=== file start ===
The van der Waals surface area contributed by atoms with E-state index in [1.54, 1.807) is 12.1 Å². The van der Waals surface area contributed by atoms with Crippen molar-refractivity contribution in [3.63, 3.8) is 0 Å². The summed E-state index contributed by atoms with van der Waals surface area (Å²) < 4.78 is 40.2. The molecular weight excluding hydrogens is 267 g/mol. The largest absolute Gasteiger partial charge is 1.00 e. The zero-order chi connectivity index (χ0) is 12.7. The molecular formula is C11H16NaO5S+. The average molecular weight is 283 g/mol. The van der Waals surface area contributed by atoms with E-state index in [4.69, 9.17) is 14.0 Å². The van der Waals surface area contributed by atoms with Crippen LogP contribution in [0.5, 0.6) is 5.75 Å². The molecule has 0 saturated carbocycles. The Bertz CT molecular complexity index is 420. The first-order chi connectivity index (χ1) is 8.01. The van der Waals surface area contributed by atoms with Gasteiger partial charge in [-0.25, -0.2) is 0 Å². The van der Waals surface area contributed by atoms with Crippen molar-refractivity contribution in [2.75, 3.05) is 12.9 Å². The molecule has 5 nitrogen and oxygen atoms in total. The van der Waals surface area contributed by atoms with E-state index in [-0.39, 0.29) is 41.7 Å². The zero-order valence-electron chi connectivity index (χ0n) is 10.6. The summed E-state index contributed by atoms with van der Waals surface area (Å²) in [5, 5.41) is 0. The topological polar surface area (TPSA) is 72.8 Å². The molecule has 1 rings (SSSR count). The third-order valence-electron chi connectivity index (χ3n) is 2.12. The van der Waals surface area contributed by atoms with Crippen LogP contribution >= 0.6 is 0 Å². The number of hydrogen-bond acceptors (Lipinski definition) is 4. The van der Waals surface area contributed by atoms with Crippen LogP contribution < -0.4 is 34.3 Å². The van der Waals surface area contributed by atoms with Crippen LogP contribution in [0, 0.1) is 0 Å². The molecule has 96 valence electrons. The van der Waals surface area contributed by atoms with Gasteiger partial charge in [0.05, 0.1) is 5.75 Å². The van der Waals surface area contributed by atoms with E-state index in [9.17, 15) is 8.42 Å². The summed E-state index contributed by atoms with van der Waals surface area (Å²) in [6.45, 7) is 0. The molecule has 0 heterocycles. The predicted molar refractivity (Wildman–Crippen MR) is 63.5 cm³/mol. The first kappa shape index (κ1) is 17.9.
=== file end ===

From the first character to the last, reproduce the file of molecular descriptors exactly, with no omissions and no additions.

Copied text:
The van der Waals surface area contributed by atoms with E-state index in [1.54, 1.807) is 12.1 Å². The van der Waals surface area contributed by atoms with Crippen molar-refractivity contribution in [3.63, 3.8) is 0 Å². The summed E-state index contributed by atoms with van der Waals surface area (Å²) < 4.78 is 40.2. The molecular weight excluding hydrogens is 267 g/mol. The largest absolute Gasteiger partial charge is 1.00 e. The zero-order chi connectivity index (χ0) is 12.7. The molecular formula is C11H16NaO5S+. The average molecular weight is 283 g/mol. The van der Waals surface area contributed by atoms with E-state index in [4.69, 9.17) is 14.0 Å². The van der Waals surface area contributed by atoms with Crippen LogP contribution in [0.5, 0.6) is 5.75 Å². The molecule has 0 saturated carbocycles. The Bertz CT molecular complexity index is 420. The first-order chi connectivity index (χ1) is 8.01. The van der Waals surface area contributed by atoms with Gasteiger partial charge in [-0.25, -0.2) is 0 Å². The van der Waals surface area contributed by atoms with Crippen molar-refractivity contribution in [2.75, 3.05) is 12.9 Å². The molecule has 5 nitrogen and oxygen atoms in total. The van der Waals surface area contributed by atoms with E-state index in [-0.39, 0.29) is 41.7 Å². The zero-order valence-electron chi connectivity index (χ0n) is 10.6. The summed E-state index contributed by atoms with van der Waals surface area (Å²) in [5, 5.41) is 0. The topological polar surface area (TPSA) is 72.8 Å². The molecule has 1 rings (SSSR count). The third-order valence-electron chi connectivity index (χ3n) is 2.12. The van der Waals surface area contributed by atoms with Crippen LogP contribution >= 0.6 is 0 Å². The number of hydrogen-bond acceptors (Lipinski definition) is 4. The van der Waals surface area contributed by atoms with Crippen LogP contribution < -0.4 is 34.3 Å². The van der Waals surface area contributed by atoms with Crippen LogP contribution in [0, 0.1) is 0 Å². The molecule has 96 valence electrons. The van der Waals surface area contributed by atoms with Gasteiger partial charge in [0.05, 0.1) is 5.75 Å². The van der Waals surface area contributed by atoms with E-state index in [9.17, 15) is 8.42 Å². The summed E-state index contributed by atoms with van der Waals surface area (Å²) in [6.45, 7) is 0. The molecule has 0 heterocycles. The predicted molar refractivity (Wildman–Crippen MR) is 63.5 cm³/mol. The first kappa shape index (κ1) is 17.9.